…Arrests 4 Mexicans, 4 Nigerians
…Says It Will Cost About N35m To Clean Laboratory
Officials of the Special Enforcement Team (SET) of the National Drug Law Enforcement Agency (NDLEA), have discovered a super methamphetamine laboratory located in Asaba Delta State and dislodged a major drug trafficking organisations in the country.
This super methamphetamine laboratory is similar to the ones found in Mexico and it is the first to be discovered in the country.
NDLEA Chief Executive, Col. Muhammad Mustapha Abdallah, disclosed this to journalists at a media briefing on the discovery of the Super Clandestine Methamphetamine Laboratory at the agency’s headquarters in Lagos.
He stated that the laboratory has the capacity to produce between 3,000kg to 4,000kg of methamphetamine per production cycle.
According to him, “A significant feature of this laboratory is that the production process is more technical and sophisticated because it uses the synthesis method of methamphetamine production. All the principal actors linked to this illicit act were apprehended in a simultaneous raid on members of the drug syndicate in Lagos, Obosi in Anambra state and at the laboratory in Asaba, Delta state”.
Those arrested according to the NDLEA boss are four Nigerians believed to be joint owners of the laboratory and four Mexicans, who are methamphetamine production experts hired as technical partners into the country.
He listed the names of the suspects arrested by the anti narcotic agency to include: Chief Chibi Aruh, William Ejike Agusi, Umolu Kosisochukwu and Umolu Ckukwemeka.
Other suspects who are Mexicans are Cervantos Madrid Jose Bruno, Rivas Ruiz Pastiano, Castillo Barraza Cristobal and Partida Gonzalez Pedro.
Abdallah described the operation as technical undercover assignment leading to the dismantling of a drug trafficking organization.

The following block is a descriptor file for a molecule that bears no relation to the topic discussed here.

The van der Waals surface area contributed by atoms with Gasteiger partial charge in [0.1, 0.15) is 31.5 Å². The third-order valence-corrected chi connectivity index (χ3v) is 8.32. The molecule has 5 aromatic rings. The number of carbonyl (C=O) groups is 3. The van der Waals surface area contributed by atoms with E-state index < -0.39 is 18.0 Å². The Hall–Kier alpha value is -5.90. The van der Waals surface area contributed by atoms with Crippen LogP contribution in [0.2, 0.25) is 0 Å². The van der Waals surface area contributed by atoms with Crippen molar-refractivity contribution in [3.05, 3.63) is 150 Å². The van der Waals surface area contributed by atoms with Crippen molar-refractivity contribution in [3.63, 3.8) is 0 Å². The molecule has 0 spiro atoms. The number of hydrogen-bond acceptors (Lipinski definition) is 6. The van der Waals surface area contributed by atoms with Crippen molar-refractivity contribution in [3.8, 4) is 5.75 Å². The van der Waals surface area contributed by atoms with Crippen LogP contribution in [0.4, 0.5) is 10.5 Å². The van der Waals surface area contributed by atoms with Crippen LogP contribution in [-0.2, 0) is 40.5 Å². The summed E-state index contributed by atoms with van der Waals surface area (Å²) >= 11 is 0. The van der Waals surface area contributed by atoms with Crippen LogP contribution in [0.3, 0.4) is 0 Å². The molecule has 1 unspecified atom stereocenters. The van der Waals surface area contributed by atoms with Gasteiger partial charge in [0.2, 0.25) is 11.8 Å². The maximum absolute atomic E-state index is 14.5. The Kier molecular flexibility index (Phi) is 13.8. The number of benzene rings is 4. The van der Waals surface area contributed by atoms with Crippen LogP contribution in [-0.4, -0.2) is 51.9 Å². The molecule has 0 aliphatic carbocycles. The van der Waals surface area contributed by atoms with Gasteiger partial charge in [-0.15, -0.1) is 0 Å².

“In a technical undercover operation, four Mexicans were arrested in active production exercise inside the super laboratory. The cartel first brought two Mexican methamphetamine experts, Cervantos Madrid Jose Bruno and Rivas Ruiz Pastiano to Nigeria but because of the size of the laboratory coupled with the volume of work, two additional Mexicans, Castillo Barraza Cristobal and Partida Gonzalez Pedro were added. Our investigation revealed that a successful test production was done at the laboratory in February 2016”. He said.
He hinted that the laboratory was raided while the second production cycle was ongoing, adding that items recovered at the laboratory include 1.5kg of finished methamphetamine and 750 litres of liquid methamphetamine.
Other items found in the laboratory are : industrial pressure pots, gas cylinders, gas burners, facial masks and numerous chemicals.
Also recovered in this operation are Toyota Tundra, Mercedes Benz Jeep ML and a Toyota Corolla car.
Abdallah warned that unless drastic measures were taken against this ugly trend, the rise of super laboratories will put Nigeria on the global spotlight in methamphetamine production.